Arkansas Game and Fish Commission biologists recently completed community electrofishing samples on Lake Dardanelle and Pool 9 of the Arkansas River. Instead of focusing on just one or two species, the goal of these samples is to document the fish community as a whole. This year’s samples revealed over 30 species of fish ranging from native sportfish such as Largemouth Bass, crappie, and catfish, to non-natives such as Common Carp, Silver Carp, and Grass Carp. Here are some highlights from this year’s samples in bullet point form:
- Threadfin Shad reproduction was excellent in 2022. Small threadfin ranging from 1.5 to 2.5 inches were abundant at most sample sites. Threadfin Shad are very important forage for sportfish species such as bass, crappie, and catfish. Unfortunately, Threadfin populations can crash during harsh winters, so let’s hope for a mild winter in 2023.
- Largemouth Bass reproductive success appeared to be fair to good. Most young-of-the-year bass we sampled appeared to be growing fast and were in good condition.
- Flathead Catfish reproductive success appeared to be good. Lots of little Flatheads were sampled in rocky stretches of the main river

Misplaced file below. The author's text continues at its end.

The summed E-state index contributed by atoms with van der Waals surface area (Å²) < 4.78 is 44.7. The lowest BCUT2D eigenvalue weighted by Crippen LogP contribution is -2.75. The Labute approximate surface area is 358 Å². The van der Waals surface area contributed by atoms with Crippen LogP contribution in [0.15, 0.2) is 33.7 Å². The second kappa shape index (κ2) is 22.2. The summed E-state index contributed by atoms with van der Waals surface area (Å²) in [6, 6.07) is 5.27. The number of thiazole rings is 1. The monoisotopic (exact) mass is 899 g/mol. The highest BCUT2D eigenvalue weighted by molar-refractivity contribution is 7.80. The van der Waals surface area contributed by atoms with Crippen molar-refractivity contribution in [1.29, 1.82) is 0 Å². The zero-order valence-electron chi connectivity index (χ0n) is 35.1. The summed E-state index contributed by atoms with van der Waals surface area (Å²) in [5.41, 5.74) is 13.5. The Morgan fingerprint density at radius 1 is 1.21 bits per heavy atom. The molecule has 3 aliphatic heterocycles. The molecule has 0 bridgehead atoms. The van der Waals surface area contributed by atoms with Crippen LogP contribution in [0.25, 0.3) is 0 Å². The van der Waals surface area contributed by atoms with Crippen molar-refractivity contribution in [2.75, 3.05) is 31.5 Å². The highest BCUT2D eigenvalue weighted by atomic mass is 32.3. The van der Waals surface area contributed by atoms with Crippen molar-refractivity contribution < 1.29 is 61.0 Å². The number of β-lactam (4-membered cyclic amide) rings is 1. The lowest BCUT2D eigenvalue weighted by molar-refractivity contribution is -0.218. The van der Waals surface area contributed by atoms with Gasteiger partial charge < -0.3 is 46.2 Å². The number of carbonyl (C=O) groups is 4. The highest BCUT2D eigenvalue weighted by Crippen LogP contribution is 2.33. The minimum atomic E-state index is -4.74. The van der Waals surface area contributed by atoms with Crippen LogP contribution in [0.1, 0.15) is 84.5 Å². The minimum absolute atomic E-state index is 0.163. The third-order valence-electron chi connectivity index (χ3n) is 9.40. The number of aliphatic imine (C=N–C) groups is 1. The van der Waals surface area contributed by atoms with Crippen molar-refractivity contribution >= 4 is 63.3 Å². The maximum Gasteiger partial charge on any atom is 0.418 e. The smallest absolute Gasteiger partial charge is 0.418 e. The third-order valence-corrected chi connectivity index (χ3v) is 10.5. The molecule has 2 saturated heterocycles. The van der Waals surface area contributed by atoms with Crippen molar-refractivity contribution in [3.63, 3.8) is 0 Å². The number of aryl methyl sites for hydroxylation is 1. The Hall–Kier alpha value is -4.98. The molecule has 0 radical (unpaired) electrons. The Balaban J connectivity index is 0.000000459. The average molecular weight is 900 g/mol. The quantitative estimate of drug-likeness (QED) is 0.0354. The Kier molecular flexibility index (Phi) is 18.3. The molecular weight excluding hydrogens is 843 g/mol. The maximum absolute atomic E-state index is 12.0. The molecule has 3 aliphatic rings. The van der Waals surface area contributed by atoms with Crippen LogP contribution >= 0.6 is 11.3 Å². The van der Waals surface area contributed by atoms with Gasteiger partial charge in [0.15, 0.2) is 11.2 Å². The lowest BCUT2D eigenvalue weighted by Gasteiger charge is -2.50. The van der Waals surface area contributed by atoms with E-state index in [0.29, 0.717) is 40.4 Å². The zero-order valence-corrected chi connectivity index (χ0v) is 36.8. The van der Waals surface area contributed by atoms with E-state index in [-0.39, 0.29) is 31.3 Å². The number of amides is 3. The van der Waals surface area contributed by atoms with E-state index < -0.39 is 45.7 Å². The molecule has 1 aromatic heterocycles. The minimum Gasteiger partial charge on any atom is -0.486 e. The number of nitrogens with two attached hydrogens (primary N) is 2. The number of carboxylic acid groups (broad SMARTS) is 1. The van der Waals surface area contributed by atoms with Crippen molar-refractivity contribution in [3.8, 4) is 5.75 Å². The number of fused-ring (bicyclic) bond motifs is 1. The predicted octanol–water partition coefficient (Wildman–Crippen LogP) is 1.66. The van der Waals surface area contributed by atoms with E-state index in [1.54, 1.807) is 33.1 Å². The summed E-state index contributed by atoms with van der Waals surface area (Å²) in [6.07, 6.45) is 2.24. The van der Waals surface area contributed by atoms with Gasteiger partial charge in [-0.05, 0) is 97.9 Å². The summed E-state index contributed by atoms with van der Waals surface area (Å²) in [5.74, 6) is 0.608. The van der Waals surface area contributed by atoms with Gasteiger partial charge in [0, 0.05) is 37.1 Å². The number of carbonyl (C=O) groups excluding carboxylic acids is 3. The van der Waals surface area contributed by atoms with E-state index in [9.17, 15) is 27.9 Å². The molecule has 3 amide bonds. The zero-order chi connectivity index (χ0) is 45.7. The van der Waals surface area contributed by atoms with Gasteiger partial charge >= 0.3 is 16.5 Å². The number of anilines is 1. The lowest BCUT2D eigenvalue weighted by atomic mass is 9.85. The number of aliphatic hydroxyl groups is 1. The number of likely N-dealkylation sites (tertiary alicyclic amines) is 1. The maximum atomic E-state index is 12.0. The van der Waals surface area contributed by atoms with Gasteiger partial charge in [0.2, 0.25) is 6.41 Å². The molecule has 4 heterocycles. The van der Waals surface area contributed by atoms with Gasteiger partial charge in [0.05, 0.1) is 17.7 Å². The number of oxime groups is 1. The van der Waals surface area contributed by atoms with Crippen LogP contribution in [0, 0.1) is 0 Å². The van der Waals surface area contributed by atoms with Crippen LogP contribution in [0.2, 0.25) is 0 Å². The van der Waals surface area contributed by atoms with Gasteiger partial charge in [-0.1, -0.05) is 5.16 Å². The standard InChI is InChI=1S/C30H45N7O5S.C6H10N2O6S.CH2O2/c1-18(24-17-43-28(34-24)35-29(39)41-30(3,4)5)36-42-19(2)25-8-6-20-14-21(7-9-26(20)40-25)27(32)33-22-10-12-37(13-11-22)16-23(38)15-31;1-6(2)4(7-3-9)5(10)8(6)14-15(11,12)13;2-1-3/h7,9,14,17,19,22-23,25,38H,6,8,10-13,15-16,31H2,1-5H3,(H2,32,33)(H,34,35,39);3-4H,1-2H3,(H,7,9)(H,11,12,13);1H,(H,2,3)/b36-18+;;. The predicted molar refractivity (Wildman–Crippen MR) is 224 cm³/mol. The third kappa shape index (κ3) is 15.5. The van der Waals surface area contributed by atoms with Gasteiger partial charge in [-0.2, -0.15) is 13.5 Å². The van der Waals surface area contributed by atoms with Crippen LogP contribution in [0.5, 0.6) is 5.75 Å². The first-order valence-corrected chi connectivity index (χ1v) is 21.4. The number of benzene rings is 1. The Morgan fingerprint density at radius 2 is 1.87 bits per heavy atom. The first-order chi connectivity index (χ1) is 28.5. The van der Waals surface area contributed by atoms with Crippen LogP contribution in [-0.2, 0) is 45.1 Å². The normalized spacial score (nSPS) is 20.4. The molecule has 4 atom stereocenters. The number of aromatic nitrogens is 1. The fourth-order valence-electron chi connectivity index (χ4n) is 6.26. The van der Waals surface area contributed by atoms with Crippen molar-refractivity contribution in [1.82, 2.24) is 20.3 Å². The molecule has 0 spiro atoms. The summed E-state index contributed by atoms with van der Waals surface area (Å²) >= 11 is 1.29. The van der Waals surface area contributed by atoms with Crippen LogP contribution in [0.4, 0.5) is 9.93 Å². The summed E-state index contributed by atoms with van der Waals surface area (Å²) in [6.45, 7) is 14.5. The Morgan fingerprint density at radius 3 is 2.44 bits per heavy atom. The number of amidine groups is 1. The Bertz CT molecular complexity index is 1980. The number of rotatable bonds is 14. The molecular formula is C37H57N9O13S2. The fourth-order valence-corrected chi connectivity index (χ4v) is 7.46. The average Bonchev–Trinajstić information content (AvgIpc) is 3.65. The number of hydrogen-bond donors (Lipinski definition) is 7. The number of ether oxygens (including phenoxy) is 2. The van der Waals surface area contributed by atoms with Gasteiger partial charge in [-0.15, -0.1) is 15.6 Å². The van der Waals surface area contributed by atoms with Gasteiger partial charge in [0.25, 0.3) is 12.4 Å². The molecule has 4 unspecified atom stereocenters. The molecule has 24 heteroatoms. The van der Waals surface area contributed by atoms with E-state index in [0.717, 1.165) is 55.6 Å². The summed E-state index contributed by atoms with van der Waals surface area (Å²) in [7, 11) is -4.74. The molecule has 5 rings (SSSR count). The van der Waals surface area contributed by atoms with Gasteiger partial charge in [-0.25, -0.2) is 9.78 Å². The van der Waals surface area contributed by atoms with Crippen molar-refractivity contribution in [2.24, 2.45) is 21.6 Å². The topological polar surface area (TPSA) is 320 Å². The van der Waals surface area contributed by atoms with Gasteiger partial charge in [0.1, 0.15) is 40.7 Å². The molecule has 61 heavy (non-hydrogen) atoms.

- Populations of invasive species such as Silver Carp and Grass Carp appear to be similar to historic levels. We feared that Silver Carp numbers would increase following the historic flood of 2019, but that does not appear to be the case. All Silver Carp and Grass Carp sampled were in Pool 9, and none were found in Lake Dardanelle. One non-native species that has taken advantage of flooding that has recently occurred on the Arkansas River is the Common Carp. Their numbers appear to have increased in both pools sampled. Common Carp love to spawn around flooded vegetation and fare well in turbid water, so this population increase was expected.
In closing, most Arkansas River sportfish populations are currently in recovery mode due to the flooding we’ve experienced over the last several years. However, species diversity still appears to be very good, indicating the river’s fish population should bounce back quickly when conditions become more favorable.